*Although it occurs naturally in the human body, 5-HTP is obtained for use as a supplement from the seeds of an African plant, Griffonia simplicifolia. It is the identical molecule.
5-HTP Reduces Caloric Intake
Most of the clinical studies on the use of 5-HTP for weight loss were done by a group of Italian researchers at the University of Rome in the early 1990s. In one such study on 19 obese women (a 5-week, double-blind, crossover trial in which each woman served as her own control), 79% of the women reported a decrease in appetite while taking 5-HTP.2 This was borne out by measurements of their actual caloric intake: it was found that supplementation with 5-HTP reduced the women’s daily intake by 508 calories—a 22% reduction compared with placebo. Over the 5-week period, the women lost an average of 3.1 lb with 5-HTP, vs. 0.9 lb with placebo. The amount of 5-HTP used daily (taken in three divided servings) was 3.6 mg per pound of body weight; this corresponds to a total of 450 mg per day for a 125-lb woman, or 900 mg per day for a 250-lb woman.
5-HTP Produces Weight Loss, Diet or Not
In a second study, the Italian researchers put 14 obese women on a 1200-calorie/day diet for 6 weeks.3 Some were given 300 mg of 5-HTP 30 minutes before meals (a total of 900 mg per day), while the others were given placebo. Over the 6-week period, the women taking 5-HTP lost 6.8 lb, on average, compared with 1.5 lb for the women on placebo.
In the same study, the researchers had previously tested the same women during a 6-week period in which they were given the same daily 5-HTP (or placebo) regimen, but without any dietary restrictions. Over that 6-week period, the average weight loss was less (not surprisingly), but still appreciable: 3.5 lb with 5-HTP and 1.1 lb with placebo. Thus, with or without dietary restrictions, the women in this study lost substantial amounts of weight (10.3 lb total) while taking 5-HTP—4 times as much as with placebo (2.6 lb total).
5-Fold Greater Weight Loss with 5-HTP
In yet a third study, of essentially the same design as the one just discussed, but with 20 obese women, the Italian researchers found that 300 mg of 5-HTP taken 30 minutes before meals resulted in a 6-week weight loss of 7.3 lb with 5-HTP vs. 1.8 lb with placebo when the women were on the restrictive 1200-calorie/day diet.4 Without the diet, the women had 6-week weight losses of 3.7 lb and 0.6 lb, respectively. Thus, the total weight losses over the 12-week period of this study were 11 lb with 5-HTP and 2.4 lb with placebo—a nearly 5-fold difference. The 11-lb weight loss represented 5% of the women’s starting weight of 220 lb.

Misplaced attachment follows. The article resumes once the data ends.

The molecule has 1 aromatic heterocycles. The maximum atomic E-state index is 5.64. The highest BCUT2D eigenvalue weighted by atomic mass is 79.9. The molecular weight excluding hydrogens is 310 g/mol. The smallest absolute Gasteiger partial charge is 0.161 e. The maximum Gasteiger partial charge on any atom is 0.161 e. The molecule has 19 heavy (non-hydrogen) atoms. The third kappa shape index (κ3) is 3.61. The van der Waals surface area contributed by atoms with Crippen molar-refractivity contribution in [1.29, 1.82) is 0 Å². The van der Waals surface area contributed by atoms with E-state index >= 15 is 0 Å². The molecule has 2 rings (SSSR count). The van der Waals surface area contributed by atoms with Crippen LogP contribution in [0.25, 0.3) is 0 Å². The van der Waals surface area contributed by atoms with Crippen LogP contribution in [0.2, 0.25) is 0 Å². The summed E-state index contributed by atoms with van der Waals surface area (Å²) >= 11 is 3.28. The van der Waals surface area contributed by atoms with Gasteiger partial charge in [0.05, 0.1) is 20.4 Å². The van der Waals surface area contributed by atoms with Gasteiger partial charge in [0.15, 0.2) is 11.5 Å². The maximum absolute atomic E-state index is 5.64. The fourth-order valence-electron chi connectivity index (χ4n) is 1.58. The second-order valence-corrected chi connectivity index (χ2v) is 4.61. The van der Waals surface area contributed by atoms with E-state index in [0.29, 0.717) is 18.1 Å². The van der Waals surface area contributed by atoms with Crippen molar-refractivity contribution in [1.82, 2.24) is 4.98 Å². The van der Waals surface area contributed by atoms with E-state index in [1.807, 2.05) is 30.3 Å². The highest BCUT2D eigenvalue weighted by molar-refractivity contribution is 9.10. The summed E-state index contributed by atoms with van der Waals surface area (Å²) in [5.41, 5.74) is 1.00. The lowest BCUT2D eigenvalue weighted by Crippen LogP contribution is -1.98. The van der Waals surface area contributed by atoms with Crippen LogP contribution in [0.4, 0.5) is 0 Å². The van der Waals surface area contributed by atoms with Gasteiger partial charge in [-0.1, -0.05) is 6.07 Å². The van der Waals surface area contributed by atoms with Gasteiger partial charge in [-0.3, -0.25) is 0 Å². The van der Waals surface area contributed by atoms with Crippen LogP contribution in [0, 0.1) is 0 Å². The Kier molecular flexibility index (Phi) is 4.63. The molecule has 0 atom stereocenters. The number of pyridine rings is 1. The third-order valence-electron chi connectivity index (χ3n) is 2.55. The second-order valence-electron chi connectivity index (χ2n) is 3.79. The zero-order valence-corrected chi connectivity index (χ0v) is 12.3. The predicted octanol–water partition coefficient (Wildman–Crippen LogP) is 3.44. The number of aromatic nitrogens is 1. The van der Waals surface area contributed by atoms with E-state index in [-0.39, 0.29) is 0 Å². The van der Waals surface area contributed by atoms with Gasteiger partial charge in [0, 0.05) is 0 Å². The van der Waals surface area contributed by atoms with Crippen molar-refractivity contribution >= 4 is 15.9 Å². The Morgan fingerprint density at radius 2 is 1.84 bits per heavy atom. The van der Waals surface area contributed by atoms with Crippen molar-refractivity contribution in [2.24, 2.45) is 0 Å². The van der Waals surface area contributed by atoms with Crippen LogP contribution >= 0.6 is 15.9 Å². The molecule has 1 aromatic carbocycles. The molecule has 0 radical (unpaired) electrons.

“. . . oral administration of the
green tea extract stimulated
thermogenesis and fat oxidation
and thus has the potential to
influence body weight and
body composition . . . .”
In this third study, 5-HTP also produced dramatic results in terms of the women’s feelings of early satiety, i.e., feeling full earlier than usual during a meal. When the women were not on the restrictive diet, 100% of those who were taking 5-HTP reported early satiety. Even when they were on the diet, however (but taking 5-HTP), this feeling persisted: the figure then was a remarkable 90%. Clearly, the feeling of early satiety led the women to eat less than usual, resulting in the weight losses observed.
Slow Buildup Is Best with 5-HTP
In the studies discussed above, about two-thirds of the women reported mild nausea while taking these very large doses (up to 900 mg/day) of 5-HTP; in the second and third studies, nausea occurred during the first 6 weeks but not during the second 6 weeks. In real life, the easy way to avoid nausea caused by 5-HTP is to start with a small amount and build it up gradually over a period of 2 weeks; this is sufficient time to allow the body to adjust, and thereafter the supplement is well tolerated.5
-written by Will Block at Life-enhancement.com